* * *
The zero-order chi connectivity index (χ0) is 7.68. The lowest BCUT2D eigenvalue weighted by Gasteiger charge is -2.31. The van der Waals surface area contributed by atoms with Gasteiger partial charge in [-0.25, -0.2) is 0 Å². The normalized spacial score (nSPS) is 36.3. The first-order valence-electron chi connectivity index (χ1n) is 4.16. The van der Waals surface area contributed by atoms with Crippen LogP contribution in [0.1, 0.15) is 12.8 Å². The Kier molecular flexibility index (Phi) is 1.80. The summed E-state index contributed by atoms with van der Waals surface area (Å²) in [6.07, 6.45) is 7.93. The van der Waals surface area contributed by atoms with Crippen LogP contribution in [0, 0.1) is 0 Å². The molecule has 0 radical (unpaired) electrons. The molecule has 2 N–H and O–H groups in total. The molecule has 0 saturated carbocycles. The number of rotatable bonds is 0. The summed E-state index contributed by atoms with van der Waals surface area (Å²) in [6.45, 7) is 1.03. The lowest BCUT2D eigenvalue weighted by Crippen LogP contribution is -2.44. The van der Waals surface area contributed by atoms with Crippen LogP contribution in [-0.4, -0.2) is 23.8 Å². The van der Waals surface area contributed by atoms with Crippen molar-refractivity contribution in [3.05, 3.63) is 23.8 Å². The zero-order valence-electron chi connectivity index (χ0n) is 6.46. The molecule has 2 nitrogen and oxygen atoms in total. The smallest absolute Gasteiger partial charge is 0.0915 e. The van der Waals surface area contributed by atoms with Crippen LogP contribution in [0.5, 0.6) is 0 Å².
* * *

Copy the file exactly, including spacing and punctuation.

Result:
The zero-order chi connectivity index (χ0) is 7.68. The lowest BCUT2D eigenvalue weighted by Gasteiger charge is -2.31. The van der Waals surface area contributed by atoms with Gasteiger partial charge in [-0.25, -0.2) is 0 Å². The normalized spacial score (nSPS) is 36.3. The first-order valence-electron chi connectivity index (χ1n) is 4.16. The van der Waals surface area contributed by atoms with Crippen LogP contribution in [0.1, 0.15) is 12.8 Å². The Kier molecular flexibility index (Phi) is 1.80. The summed E-state index contributed by atoms with van der Waals surface area (Å²) in [6.07, 6.45) is 7.93. The van der Waals surface area contributed by atoms with Crippen LogP contribution in [0, 0.1) is 0 Å². The molecule has 0 radical (unpaired) electrons. The molecule has 2 N–H and O–H groups in total. The molecule has 0 saturated carbocycles. The number of rotatable bonds is 0. The summed E-state index contributed by atoms with van der Waals surface area (Å²) in [6.45, 7) is 1.03. The lowest BCUT2D eigenvalue weighted by Crippen LogP contribution is -2.44. The van der Waals surface area contributed by atoms with Crippen LogP contribution in [-0.4, -0.2) is 23.8 Å². The van der Waals surface area contributed by atoms with Crippen molar-refractivity contribution in [3.05, 3.63) is 23.8 Å². The zero-order valence-electron chi connectivity index (χ0n) is 6.46. The molecule has 2 nitrogen and oxygen atoms in total. The smallest absolute Gasteiger partial charge is 0.0915 e. The van der Waals surface area contributed by atoms with Crippen LogP contribution in [0.5, 0.6) is 0 Å².